Why showing raw data matters

Bar and line graphs with standard deviation (SD) or standard error (SE) error bars are often used to visually present continuous data from laboratory studies with small sample sizes. Last year the journal PloS Biology published a paper showing that presenting such data this way is problematic for the following reasons:

  1. bar and line graphs conceal how data are distributed
  2. summarising small datasets with mean and SD or SE error bars conceals outliers and forces readers to assume data are normally distributed
  3. paired or non-independent data cannot be accurately visualised with bar and line graphs

Figure 1 below, reproduced from the paper, demonstrates some of these reasons. Data points from four groups of participants are presented in bar graphs showing mean ± SE (panel A), or mean ± SD (panel B), or in a scatterplot (panel C). Panel A seems to show that participants in group 2 have higher data values compared to participants in other groups, however SD’s in panel B show there is considerable overlap in data values between groups. That is, presenting SE error bars magnifies an apparent visual difference between groups, but SE’s measure variation of the mean, not variation of the sample data. In contrast, a scatterplot of the raw data (panel C) clearly shows sample sizes are small with group 2 have the smallest sample size, there is substantial variability of the data in group 1, and group 3 has an outlier. None of these characteristics are evident in the bar graphs in panels A and B.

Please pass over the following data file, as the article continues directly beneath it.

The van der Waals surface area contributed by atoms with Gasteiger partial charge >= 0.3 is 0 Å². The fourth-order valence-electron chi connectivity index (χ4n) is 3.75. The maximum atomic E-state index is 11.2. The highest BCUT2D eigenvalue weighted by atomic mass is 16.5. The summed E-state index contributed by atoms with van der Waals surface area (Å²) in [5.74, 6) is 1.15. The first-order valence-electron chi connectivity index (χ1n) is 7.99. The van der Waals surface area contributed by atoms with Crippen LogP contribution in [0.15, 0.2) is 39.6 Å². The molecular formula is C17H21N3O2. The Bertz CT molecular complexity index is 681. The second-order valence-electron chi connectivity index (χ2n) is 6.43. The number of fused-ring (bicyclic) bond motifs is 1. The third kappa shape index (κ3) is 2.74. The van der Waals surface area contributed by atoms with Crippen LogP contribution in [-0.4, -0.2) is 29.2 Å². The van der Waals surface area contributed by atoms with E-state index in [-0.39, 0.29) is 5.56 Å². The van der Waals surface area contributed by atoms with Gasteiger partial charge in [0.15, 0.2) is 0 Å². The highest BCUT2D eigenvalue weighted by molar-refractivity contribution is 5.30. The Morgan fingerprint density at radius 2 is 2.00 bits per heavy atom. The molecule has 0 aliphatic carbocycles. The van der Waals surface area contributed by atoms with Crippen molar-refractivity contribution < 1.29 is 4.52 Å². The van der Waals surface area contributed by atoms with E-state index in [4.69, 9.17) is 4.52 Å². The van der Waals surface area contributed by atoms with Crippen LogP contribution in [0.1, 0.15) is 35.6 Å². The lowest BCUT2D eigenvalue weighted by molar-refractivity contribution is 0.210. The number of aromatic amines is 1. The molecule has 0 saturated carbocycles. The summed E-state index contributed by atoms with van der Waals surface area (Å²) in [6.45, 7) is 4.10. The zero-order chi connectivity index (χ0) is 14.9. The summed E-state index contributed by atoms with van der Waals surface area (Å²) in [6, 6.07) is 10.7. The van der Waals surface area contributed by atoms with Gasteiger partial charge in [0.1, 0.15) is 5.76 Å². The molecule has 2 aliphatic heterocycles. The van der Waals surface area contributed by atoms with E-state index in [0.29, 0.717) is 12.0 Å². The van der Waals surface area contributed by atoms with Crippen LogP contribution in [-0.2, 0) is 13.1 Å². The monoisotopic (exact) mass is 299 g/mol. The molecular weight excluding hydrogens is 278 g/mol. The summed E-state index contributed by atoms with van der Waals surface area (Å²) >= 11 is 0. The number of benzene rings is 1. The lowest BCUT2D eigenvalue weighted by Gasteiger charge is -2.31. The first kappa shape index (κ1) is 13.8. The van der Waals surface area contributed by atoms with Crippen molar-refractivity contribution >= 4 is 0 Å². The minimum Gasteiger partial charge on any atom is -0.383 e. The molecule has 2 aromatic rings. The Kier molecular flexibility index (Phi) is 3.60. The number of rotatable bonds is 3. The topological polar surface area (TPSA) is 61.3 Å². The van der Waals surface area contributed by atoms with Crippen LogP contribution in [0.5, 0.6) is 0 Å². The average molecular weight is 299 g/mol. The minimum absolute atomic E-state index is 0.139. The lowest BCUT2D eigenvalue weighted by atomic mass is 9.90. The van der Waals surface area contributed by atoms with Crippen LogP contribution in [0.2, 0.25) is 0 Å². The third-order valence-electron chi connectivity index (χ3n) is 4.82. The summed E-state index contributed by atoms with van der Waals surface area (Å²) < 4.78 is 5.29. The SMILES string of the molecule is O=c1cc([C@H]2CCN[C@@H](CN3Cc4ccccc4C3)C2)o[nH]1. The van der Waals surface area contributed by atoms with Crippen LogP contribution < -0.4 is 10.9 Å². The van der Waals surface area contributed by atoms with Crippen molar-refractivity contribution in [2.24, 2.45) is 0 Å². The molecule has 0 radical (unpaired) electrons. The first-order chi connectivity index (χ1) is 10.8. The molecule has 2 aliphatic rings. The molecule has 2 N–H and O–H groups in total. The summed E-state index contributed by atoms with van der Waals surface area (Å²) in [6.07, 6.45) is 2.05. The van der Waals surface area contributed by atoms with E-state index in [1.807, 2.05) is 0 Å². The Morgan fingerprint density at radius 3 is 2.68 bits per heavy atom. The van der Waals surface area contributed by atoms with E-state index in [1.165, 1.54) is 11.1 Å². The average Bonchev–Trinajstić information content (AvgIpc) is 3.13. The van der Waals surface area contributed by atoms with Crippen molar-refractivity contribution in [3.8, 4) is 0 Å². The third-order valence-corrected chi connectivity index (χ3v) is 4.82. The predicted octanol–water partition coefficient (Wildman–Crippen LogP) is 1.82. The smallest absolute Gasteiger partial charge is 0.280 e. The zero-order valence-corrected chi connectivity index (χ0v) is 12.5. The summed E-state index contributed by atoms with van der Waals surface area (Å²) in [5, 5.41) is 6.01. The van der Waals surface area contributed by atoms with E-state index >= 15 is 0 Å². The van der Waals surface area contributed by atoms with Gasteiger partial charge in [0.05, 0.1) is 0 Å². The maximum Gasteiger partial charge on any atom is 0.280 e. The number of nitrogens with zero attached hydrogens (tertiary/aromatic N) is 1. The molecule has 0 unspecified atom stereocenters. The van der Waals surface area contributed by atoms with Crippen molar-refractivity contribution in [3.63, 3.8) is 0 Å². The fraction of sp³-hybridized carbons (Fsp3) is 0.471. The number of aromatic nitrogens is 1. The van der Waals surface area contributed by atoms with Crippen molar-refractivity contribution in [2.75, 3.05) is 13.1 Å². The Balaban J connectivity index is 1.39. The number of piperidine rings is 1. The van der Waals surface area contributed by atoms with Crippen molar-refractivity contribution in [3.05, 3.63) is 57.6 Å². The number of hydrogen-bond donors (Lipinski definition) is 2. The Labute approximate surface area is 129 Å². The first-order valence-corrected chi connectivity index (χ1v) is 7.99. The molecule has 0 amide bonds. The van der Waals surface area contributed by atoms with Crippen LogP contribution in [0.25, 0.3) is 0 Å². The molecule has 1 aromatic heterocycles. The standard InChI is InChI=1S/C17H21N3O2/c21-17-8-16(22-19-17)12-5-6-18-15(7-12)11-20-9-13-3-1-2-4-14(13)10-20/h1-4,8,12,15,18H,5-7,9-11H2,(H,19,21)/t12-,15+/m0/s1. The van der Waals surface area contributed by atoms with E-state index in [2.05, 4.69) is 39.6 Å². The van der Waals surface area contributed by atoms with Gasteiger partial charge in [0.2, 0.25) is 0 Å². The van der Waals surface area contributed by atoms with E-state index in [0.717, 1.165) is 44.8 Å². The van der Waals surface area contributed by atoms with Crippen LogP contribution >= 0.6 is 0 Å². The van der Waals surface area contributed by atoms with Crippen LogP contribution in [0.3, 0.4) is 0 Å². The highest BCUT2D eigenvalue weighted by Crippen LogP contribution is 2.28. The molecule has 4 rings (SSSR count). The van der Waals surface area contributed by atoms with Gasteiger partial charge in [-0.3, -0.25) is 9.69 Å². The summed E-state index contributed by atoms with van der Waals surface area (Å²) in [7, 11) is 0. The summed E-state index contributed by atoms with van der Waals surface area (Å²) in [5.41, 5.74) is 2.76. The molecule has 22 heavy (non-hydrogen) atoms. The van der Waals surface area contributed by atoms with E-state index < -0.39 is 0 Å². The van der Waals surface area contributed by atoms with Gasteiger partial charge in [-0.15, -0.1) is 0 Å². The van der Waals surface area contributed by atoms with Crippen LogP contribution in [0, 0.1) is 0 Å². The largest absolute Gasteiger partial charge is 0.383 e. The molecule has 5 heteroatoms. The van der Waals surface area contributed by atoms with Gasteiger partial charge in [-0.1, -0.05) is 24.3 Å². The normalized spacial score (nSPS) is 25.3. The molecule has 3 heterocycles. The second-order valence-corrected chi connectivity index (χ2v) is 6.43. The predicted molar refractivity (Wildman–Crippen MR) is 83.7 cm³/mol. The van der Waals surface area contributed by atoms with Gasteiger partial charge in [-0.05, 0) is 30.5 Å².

Figure 1:



Showing raw data (e.g. with a scatterplot) is needed so readers may critically assess the authors’ interpretation and conclusions of the data, and opens the findings to robust discussion. Showing raw data is important whether sample size is large (such as data used in the recent correlation analysis post) or small; inspection of raw data is probably even more important when sample size is small.


Weissgerber TL, Milic NM, Winham SJ, Garovic VD (2015) Beyond Bar and Line Graphs: Time for a New Data Presentation Paradigm. PLoS Biol 13(4): e1002128.


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